Need help? Call our helpline…

5pm–midnight, 365 days a year …or find help online here

Nationwide

0800 58 58 58

Use

Webchat
Need help? Call our helpline 0800 58 58 58
or Use our WEBCHAT.

FIRST PERSON: Under The Weather

“Its 11.51am on a Wednesday, it’s cloudy, overcast, miserable, the rain is lashing down and my tummy is starting to rumble. I am a man just like any other except I am unemployed, money is tight, but at least I am happy.

Who am I? Who do I want to be? None of that matters now.  Or does it? I spent most of my life in education.  I wasn’t born rich so I thought I would go for the other attribute to fortune, knowledge. My mind often dips in and out of the darkness, some days I am good, others I hardly see the point of rising from my bed if it wasn’t for my stomach.

I feel sluggish and do not want to do anything but when I do, I feel better. The more I do, the better I feel and so on and so forth. Both time and answering to yourself, and only you,  are important.  I like to construct and paint scale models, as I find this a form of meditation. I enjoy calling up friends for a chat or popping out to meet them in the pub for company. I am trying to keep fit and have a loose routine, and in the meantime just try and learn more, as well as applying for jobs and toying with the prospect of setting up a business for myself. Through keeping busy and concentrating on these things, I begin to find my inner self.  They provide me not only with a source of serenity but also a focus, an outlet to sharpen my skills and to temper my steel for the next round of job hunting, accruing revenue, or the ongoing battle to get my life back.

Over time, the mist of uncertainty begins to lift with each action. After listing things during the free listing weekends on eBay I know that perhaps I may have a little extra revenue, I feel good about my craftsmanship and the paint job on my scale models and my friends help lift my spirits at those times when I feel crushed under the weight of my own thoughts.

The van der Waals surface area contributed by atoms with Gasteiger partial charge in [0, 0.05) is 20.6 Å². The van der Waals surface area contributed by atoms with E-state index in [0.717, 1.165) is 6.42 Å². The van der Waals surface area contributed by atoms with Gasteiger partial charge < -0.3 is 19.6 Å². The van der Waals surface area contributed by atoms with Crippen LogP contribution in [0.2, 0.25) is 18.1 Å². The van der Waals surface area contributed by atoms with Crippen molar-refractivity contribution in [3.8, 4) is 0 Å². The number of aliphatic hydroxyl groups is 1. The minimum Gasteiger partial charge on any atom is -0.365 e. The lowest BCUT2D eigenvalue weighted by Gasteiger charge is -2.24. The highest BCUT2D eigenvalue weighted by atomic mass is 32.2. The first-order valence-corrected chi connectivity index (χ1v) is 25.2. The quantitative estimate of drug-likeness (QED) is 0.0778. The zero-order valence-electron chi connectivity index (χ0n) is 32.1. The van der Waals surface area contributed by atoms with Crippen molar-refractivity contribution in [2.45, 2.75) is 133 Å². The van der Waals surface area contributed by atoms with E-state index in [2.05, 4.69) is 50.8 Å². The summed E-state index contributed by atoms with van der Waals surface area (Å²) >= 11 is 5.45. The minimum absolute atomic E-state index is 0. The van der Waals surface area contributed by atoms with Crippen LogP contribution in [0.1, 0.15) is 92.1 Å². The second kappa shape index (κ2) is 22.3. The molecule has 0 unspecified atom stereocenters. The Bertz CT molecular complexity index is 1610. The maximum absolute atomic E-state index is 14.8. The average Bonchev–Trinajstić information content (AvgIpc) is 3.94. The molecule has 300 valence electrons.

I remember a quote I once read by Mahatma Gandhi: ‘Holding on to anger is like grasping a hot coal with the intent of throwing it at someone else; you are the one who gets burned’. No matter what you feel – sadness or anger – and regardless to who may be responsible, just let it go. It does not matter. What matters is YOU and your ability to reach out towards happiness. If someone steals your car, getting angry or frustrated will only waste a little bit of your precious time and energy, it won’t get your car back. You remain in the same position with no benefit gained from the anger and frustration.  Instead, it adds to the problem and a resolution will remain out of your grasp. As human beings, it can be difficult at times to control our emotions, but if we endeavour to at least understand them, as well as developing a better understanding of ourselves, our problems will be more easily overcome.”

Related issues

Disclaimer: The views expressed in this article or in the comments below, are not those held by CALM or its Trustees unless stated, and liability cannot be accepted for such comments. We encourage friendly and constructive debate, but please don't share personal contact details when commenting and exercise caution when considering any advice offered by others. We don’t allow abusive, offensive or inappropriate comments or comments that could be interpreted as libellous, defamatory or commercial and we will remove these without warning as and when we find them.

Related Articles

  • FIRST PERSON: Losing Jack

    FIRST PERSON: Losing Jack

    Megan Rutter deals with the loss of her best friend and subsequent depression.

  • The Beast That Knows You Best

    The Beast That Knows You Best

    The core of this fight is activity; don’t think, do; don’t dwell on a crappy yesterday, push for a better today.

  • FIRST PERSON: A Brave New Year

    FIRST PERSON: A Brave New Year

    If a time can exist where people have the opportunity to fully express the feelings that besiege them then let it be now and may that support continue.

  • FIRST PERSON: Misfit

    FIRST PERSON: Misfit

    “Why am i fine now? I talked.” Dean O’Neill deals with his Bi-Polar disorder.

Latest Articles